“Her eye is the size of the seller of milk”


I never had a sister, but I can imagine how she would be raised.

She would constantly be reminded that she is beautiful, and would be instructed not to indulge in gossip, and be told not to apply make up on an early age, since that would be shameful. 

But she would pick up the habits from her surroundings.

At a certain point she would start focusing on lining her eyebrows, waxing, drawing her lips, and looking pretty.

She would be taught in the art of usool.

She would be implicitly told that her ultimate goal in life was to be bride. Everything she had to do in life had to pour in the matrimonial basin.

She would be told that she is best in the world, better than all other people, and that every man in the world would desire her; a hundred men would wish for you.

Ladies at the sobhiyes would adorn her in white in their eyes. At weddings they would scout her amongst the crowds, and ask “Whose daughter is this?”

Less embarrassing than olden ways when mothers would visit public baths and try to take a glimpse at the width of her hips and size of her mammary glands to confirm her fertility, or when mothers would visit in the early hours of the morning to see how she looked like when she woke up. 

She wouldn’t be able to sort herself out without a male showing her the way. If a day would pass that her beauty was not reinforced she would lose balance. Her physical appearance had to be top notch always, and if she would indulge in eating she would be told, “You’ll turn into a cow, who would marry you now?!” That’s besides the fact that the weight safety valve in most women lie in the finger between the pinky and middle finger of their left hand, usually set off by wearing a ring.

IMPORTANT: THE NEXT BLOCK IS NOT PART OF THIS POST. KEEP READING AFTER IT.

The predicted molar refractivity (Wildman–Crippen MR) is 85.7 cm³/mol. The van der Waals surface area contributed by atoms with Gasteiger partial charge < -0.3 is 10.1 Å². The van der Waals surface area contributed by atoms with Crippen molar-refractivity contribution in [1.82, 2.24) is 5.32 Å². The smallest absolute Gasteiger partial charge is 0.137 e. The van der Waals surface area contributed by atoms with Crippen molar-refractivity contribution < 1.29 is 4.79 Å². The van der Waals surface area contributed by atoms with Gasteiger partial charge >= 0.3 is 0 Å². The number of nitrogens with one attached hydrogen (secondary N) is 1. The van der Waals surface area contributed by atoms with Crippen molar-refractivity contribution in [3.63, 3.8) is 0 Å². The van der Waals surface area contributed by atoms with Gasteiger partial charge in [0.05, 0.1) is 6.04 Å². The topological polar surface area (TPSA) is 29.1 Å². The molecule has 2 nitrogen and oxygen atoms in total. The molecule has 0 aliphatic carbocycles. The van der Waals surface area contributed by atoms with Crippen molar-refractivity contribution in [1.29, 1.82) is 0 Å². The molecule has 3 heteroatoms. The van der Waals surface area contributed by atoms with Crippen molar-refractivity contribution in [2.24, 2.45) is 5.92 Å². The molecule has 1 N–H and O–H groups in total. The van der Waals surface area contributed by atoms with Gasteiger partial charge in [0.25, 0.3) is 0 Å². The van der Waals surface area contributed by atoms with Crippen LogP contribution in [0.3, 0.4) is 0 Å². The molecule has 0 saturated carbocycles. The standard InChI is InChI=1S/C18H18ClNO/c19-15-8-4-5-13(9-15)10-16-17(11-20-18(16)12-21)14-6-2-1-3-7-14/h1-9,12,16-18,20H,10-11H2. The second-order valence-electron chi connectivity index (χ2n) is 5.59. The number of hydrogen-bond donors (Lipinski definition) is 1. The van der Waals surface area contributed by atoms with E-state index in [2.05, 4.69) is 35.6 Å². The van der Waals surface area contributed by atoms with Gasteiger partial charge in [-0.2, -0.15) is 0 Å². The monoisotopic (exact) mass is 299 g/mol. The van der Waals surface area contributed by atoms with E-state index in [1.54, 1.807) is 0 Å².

So she eventually would know very well how to sit cross legged, drink coffee, and gossip.

She would get an education to make her more appealing to the educated man, and her degree would hang very well in the wall of the kitchen.

She wouldn’t be advised to drive at night, ride a horse, or play the piano (piano players aren’t allowed to grow their nails).

Teta would always talk about the eye of the seller of milk. She would say that her eye is this big, by pointing at the middle of her forefinger with her thumb, and she would refer to her as barha, which translates into daring.

The description was conceived to the seller of milk because she would wake up before dawn to milk her cows, fill the tanks, distribute the milk in the early hours of the morning, and haggle with buyers on price and freshness. She wouldn’t care much about her eyebrows, or the town’s gossip.

We bought milk off supermarket shelves and paid casheirs for it. Their eyes seem pretty normal to me.


3 responses »

  1. I’d love the 21st century perception of that wide-eyed milk seller.
    Although It’s not about big eyes or more appealing hanging degrees anymore, it still kind of is.

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